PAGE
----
Maddux pitched in 13 Division Series contests, 17 League Championship games and five World Series games.[1] He has a 3.27 ERA in 198 postseason innings, including an outstanding 2.09 ERA in 38.7 World Series innings.[1] He was chosen for the National League All-Star team eight times.[1]

Maddux won 20 games only twice, in 1992 and 1993.[1] However, he won 19 games five times (including the 1995 season which was reduced to 144 games from the strike of 1994), 18 games twice, and 16 in the strike shortened 1994 season (which was reduced to 115 games).[1] He won four ERA titles (in 1993-1995 and 1998), and led the NL in shutouts five times.[1] He holds the major league record for seasons leading his league in games started (7).[18] He also holds the record for most seasons finishing in the top 10 in the league in wins (18).[19]

In 1999, Maddux ranked 39th on The Sporting News' list of the 100 Greatest Baseball Players, the highest-ranking pitcher then active. He was also nominated as a finalist for the Major League Baseball All-Century Team. However, when TSN updated their list in 2005, Maddux had fallen to number 51.

The Cubs retired jersey number 31 on May 3, 2009 in honor of both Maddux and Ferguson Jenkins. The Atlanta Braves retired Maddux's number 31, on July 17, 2009.

"I get asked all the time was he the best pitcher I ever saw," Braves manager Bobby Cox said. "Was he the smartest pitcher I ever saw? The most competitive I ever saw? The best teammate I ever saw? The answer is yes to all of those" at the banquet to induct Maddux into the Atlanta Braves Hall of Fame at the Omni Hotel in Atlanta on July 17, 2009.[20]

Personal life

Maddux was born on April 14, 1966, the same day as former Braves teammate David Justice. He is married to Kathy; the couple has 2 children; a daughter, Amanda "Paige" (born 12/9/93), and a son, "Satchel" Chase Maddux (born 4/19/97.)[21] He makes his home in Hillsborough, CA

See also


  1. ^ a b c d e f g "Greg Maddux Statistics". Retrieved 2008-08-25.  
  2. ^ a b, Greg Maddux Biography Retrieved on May 17, 2007
  3. ^, Medar's Influence Retrieved on May 17, 2007
  4. ^, Getting His Start Retrieved on May 17, 2007
  5. ^ a b c The Top 100 Cubs Of All Time - #18 Greg Maddux - Bleed Cubbie Blue
  6. ^ a b c d "Greg Maddux from the Chronology". Retrieved 2008-12-10.  
  7. ^ a b "The Ballplayers - Greg Maddux". Retrieved 2008-12-10.  
  8. ^ news services (2006-12-13). "Maddux leaving Dodgers for one-year deal with Padres". Retrieved 2008-12-10.  
  9. ^ "Dodgers acquire Maddux from Padres". 2008-08-19. Retrieved 2008-12-10.  
  10. ^ Fitzpatrick, Mike (2008-11-05). "Greg Maddux adds to record with 18th Gold Glove". Yahoo! Sports.;_ylt=Av4pRcg1Te_JFAI7Hxlbt44RvLYF?slug=ap-nlgoldgloves&prov=ap&type=lgns. Retrieved 2008-11-06.  
  11. ^ Singer, Tom (2008-12-08). "Maddux's career ends, legend begins". Retrieved 2008-12-08.  
  12. ^
  13. ^
  14. ^ Orel Hershiser. (1998). 1995 World Series - Atlanta Braves vs Cleveland Indians. [VHS]. Atlanta, Cleveland: Polygram USA Video.  
  15. ^ "Greg Maddux Quotes". Baseball Almanac. Retrieved 2008-12-27.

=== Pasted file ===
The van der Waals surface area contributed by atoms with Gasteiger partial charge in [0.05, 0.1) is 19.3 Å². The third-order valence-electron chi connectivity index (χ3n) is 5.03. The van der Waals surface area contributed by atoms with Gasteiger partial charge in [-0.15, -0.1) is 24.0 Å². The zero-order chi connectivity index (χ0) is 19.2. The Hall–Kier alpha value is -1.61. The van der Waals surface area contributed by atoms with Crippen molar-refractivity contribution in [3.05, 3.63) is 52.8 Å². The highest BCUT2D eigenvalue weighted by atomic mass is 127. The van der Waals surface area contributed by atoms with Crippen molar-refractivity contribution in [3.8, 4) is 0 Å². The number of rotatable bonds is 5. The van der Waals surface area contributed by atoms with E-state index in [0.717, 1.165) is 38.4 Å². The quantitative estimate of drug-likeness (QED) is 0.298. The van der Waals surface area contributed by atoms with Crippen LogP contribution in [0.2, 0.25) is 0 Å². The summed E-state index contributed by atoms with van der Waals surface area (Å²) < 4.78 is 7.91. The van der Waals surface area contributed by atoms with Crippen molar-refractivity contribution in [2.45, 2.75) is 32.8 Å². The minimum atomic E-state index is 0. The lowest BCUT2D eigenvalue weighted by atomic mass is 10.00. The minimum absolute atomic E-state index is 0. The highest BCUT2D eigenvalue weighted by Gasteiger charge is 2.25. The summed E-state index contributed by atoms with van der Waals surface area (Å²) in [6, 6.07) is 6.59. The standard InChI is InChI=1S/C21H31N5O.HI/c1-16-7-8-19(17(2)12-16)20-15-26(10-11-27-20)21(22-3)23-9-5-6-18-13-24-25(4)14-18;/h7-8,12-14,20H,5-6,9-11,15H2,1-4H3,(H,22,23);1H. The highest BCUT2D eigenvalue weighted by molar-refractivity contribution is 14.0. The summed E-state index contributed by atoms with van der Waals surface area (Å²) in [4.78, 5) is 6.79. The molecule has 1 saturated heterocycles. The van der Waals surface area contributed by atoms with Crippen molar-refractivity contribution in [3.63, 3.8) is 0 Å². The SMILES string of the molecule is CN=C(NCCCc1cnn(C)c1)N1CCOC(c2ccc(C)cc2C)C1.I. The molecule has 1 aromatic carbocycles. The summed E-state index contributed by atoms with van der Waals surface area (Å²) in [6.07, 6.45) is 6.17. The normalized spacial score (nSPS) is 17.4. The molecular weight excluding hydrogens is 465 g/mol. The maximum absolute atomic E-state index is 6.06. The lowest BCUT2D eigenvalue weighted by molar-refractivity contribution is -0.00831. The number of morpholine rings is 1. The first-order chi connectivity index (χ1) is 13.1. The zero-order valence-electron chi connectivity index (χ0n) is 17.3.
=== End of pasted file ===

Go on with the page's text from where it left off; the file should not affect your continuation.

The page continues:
16. ^ Iconoduel
  17. ^ Sports Illustrated, January 2000
  18. ^ "
  19. ^ "
  20. ^
  21. ^, In-Depth Retrieved on July 19, 2009

External links


Up to date as of January 14, 2010

From Wikiquote

Greg Maddux is an American baseball player.

Unsourced Quotes

"Consistency is something you can always improve on. You can be more consistent with your mental approach, the things you do physically on the mound. Instead of doing 5 good pitches an inning, try to make 6. You can always do more of what you are doing well and try to be as consistent as you can be." - Greg Maddux

"I could probably throw harder if I wanted, but why? When they're in a jam, a lot of pitchers...try to throw harder. Me, I try to locate better." - Greg Maddux

"I try to do two things: locate my fastball and change speeds. That's it. I try to keep as simple as possible. I just throw my fastball (to) both sides of the plate and change speed every now and then. There is no special food or anything like that, I just try to make quality pitches and try to be prepared each time I go out there." - Greg Maddux

"Oh, poor me (jokingly, after being told that Randy Johnson & Pedro Martinez would make more in 2003 than he would). What do I do now? I guess I'll have to get a second job." - Greg Maddux

"Every pitch has a purpose. Sometimes he knows what he's going to throw two pitches ahead. I swear, he makes it look like guys are swinging foam bats against him." - John Smoltz

"He makes it look easy. You wish there was another league he could get called up to." - Dwight Gooden

"It seems like he's inside your mind with you. When he knows you're not going to swing, he throws a straight one. He sees into the future. It's like he has a crystal ball hidden inside his glove." - Wade Boggs

"Greg Maddux could put a baseball through a life saver if you asked him." - Joe Morgan

"(Greg) Maddux is a cerebral assassin on the mound. He knows his strengths and limitations as well as those of every hitter. That knowledge allows him to be more efficient than any hurler, resulting in the fewest pitches per start (77.9) in the National League. The righthander possesses pinpoint control, gets ahead in the count and mixes his pitches as well as anyone. He rarely tops the high 80s with his fastball, but his outstanding movement on the pitch produces groundball outs. Maddux also throws a cut fastball and a plus changeup at any time in the count. He refuses to waste pitches or give in to hitters, instead opting to keep his offerings low in the strike zone while moving his pitches off both corners of the plate." - Stats, Inc. (2003)

"When he's on like this, it can be a boring game for the fans. It looks like you're not even trying." - Paul O'Neill

"You could catch this guy with a tea cup" - Tommy Lasorda